Finding an answer to the question "What do I really want in a career?" is one of the hardest parts of making a successful transition from college to career. Most college seniors are uninformed about career possibilities and because the topic is usually complex and anxiety-provoking, it is left unaddressed.
As you interview with employers, all your communication, both written and verbal, needs to focus first on understanding, then clearly articulating, how your qualities can benefit the employer. As you get more involved in your job search, your goals will become refined because "career knowledge" increases.
Even if you've always known your general career path, you now will need to get "employer and job specific" to make maximum impact during your job search.
One stumbling block is trying to draw too close a connection between your major and future jobs. Computer science majors may work as systems designers, but so do many math, chemistry and liberal arts majors. There are a number of factors beyond the college major that determine your first job.
One of the most confusing aspects of understanding employers as part of goal setting is determining the relationship between job title, job function, work environment and industry. People often mistakenly use these terms interchangeably.
Job title refers to the actual position name used by the employing organization to label a specific job, i.e., systems engineer, tax accountant, manufacturing trainee.
Job functions describe the activities or tasks the person in the job does on a day-to-day basis. For example, a tax accountant prepares financial records, balances company ledgers and examines cost accounting procedures at client companies.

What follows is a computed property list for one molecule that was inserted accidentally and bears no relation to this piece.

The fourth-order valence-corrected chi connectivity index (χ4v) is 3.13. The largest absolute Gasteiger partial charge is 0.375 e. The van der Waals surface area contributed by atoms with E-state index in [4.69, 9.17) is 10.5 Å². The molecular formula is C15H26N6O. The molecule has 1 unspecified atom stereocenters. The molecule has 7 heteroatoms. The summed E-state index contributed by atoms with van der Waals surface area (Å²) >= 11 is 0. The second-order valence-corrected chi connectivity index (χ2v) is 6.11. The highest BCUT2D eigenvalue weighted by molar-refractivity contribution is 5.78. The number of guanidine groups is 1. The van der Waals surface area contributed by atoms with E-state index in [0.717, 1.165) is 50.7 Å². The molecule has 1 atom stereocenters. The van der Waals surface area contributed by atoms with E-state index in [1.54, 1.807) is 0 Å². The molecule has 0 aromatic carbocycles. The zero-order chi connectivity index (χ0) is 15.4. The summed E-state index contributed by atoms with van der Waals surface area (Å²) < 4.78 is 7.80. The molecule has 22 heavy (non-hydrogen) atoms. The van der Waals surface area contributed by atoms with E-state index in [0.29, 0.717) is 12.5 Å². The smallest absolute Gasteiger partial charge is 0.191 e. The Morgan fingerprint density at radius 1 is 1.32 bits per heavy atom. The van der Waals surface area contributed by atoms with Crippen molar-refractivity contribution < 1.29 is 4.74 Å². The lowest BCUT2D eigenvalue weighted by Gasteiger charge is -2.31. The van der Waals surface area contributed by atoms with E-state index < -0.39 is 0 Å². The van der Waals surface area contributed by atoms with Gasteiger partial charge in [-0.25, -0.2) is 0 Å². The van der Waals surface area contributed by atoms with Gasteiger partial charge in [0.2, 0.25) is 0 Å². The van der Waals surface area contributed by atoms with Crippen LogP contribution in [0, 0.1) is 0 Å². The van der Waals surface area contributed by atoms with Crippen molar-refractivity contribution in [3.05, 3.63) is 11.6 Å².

Work environment refers to the type of organization where the work takes place. In the example being used, a tax accountant could perform the previous functions in a large public accounting firm, a small privately owned agency, a large or small company, a multi-department organization or a small growing firm.
Industry is a term describing a series of related products or services that make up a portion of the overall economy. Different industries include electronics, financial services, petroleum and manufacturing. It is important to understand that a person can often perform the same work, have the same job title and the same work environment in different industries.
Putting all the pieces of a first job or career goal together generally requires assistance. Don't hesitate to seek assistance from the staff of the Career & Co-op Center.